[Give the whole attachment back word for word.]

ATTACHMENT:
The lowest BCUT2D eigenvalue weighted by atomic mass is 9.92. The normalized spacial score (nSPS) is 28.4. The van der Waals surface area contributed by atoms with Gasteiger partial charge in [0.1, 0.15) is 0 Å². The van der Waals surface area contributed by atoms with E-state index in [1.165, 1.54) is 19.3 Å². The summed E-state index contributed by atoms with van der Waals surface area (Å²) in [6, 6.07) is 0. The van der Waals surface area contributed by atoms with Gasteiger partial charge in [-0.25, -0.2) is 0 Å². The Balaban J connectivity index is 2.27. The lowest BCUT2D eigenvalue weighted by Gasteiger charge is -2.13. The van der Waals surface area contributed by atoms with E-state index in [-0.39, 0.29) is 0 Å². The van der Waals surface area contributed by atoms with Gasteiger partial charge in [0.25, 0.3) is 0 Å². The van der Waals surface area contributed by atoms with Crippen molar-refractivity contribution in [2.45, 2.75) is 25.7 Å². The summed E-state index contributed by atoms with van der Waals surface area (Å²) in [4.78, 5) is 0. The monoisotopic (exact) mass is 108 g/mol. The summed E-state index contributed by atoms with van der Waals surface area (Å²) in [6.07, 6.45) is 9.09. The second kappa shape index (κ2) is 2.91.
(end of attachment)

The lowest BCUT2D eigenvalue weighted by atomic mass is 9.92. The normalized spacial score (nSPS) is 28.4. The van der Waals surface area contributed by atoms with Gasteiger partial charge in [0.1, 0.15) is 0 Å². The van der Waals surface area contributed by atoms with E-state index in [1.165, 1.54) is 19.3 Å². The summed E-state index contributed by atoms with van der Waals surface area (Å²) in [6, 6.07) is 0. The van der Waals surface area contributed by atoms with Gasteiger partial charge in [-0.25, -0.2) is 0 Å². The Balaban J connectivity index is 2.27. The lowest BCUT2D eigenvalue weighted by Gasteiger charge is -2.13. The van der Waals surface area contributed by atoms with E-state index in [-0.39, 0.29) is 0 Å². The van der Waals surface area contributed by atoms with Gasteiger partial charge in [0.25, 0.3) is 0 Å². The van der Waals surface area contributed by atoms with Crippen molar-refractivity contribution in [2.45, 2.75) is 25.7 Å². The summed E-state index contributed by atoms with van der Waals surface area (Å²) in [4.78, 5) is 0. The monoisotopic (exact) mass is 108 g/mol. The summed E-state index contributed by atoms with van der Waals surface area (Å²) in [6.07, 6.45) is 9.09. The second kappa shape index (κ2) is 2.91.